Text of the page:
Most well-behaved parrots genuinely enjoy sitting on your shoulder. They prefer this act as it allows them to be close to their owner, who is often also their best friend. However, it is important to train your parrot well before letting them sit on your shoulder because it might indulge in bad behavior in its quest to gain your attention.
Helps them feel safe and secure
Through the stages of evolution, parrots had various predators that they had to save themselves from. One of the defense mechanisms that evolved was to sit on high branches that kept them safe from danger. This evolutionary mechanism still remains intact in domesticated parrots. This means that parrots prefer to stand somewhere higher from the ground that will allow them to be a good distance away from the source of danger.
Whenever my parrots hear a loud sound or spots an unexpected item that they perceive as dangerous, one of the first reactions is to fly to where they feel safest. These places are usually high location points in the house – on top of my fridge, on the high-hanging ropes in the bird room, or (you guessed it) my shoulders or my head!
Being on our shoulders allows them to have an ideal place to perch. Parrots choose the highest spot available to them, which also includes your head. However, since your head is moving around, your shoulders become a more stable place for them to rest.
How to shoulder train your parrot
When you take your bird home for the very first time, I would not recommend to shoulder train your parrot as the first goal. Unless the parrot is tame and already comfortable with humans before, most parrots are generally afraid and wary of new owners and environments. Immediately putting the bird on your shoulder can lead to undesirable behavior (see next section).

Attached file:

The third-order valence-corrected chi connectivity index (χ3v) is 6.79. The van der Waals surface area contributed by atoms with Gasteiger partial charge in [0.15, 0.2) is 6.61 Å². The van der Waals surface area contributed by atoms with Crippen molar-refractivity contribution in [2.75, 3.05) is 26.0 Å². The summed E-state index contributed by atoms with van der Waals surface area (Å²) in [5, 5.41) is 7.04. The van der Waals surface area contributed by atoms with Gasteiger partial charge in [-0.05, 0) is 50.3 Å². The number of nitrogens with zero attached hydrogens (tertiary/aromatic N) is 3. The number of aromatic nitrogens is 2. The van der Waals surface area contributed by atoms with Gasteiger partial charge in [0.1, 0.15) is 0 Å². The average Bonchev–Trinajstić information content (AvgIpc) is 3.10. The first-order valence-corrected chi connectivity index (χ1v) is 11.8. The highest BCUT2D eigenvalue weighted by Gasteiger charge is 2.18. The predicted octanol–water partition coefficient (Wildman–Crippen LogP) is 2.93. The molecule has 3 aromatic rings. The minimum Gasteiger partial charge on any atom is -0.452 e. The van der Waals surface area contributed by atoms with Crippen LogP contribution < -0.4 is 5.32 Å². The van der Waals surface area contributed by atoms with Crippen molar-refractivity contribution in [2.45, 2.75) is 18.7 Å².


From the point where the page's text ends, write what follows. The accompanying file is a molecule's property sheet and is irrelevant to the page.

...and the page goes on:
If the parrot is comfortable with your presence and allows you to interact with it, you can then consider to shoulder train it. One of the first steps in starting to shoulder train your bird is to first let them be comfortable stepping onto your hand.
To do this, first place your arm at a 90-degree angle (perpendicular) to the floor, keeping your elbows steadily tucked into your side. This will allow your bird to step up onto your hand without running directly to your shoulder. This simple gesture can serve as an immediate command for your bird to get on your hand. If they show resistance, you can place your bird’s favorite treat and use that to motivate them onto your hands.
The next step involves motivating your bird to move onto the opposite arm by placing the treat on the other arm and delivering them there. Birds are generally curious creatures and have high reasoning skills, which actually make the training process much easier. By doing this, you can then help them to get upon your shoulder by using such positive gestures. It is important that you only use positive vibes and no punishment during the training phase, as it can otherwise damage the bond between you and your bird.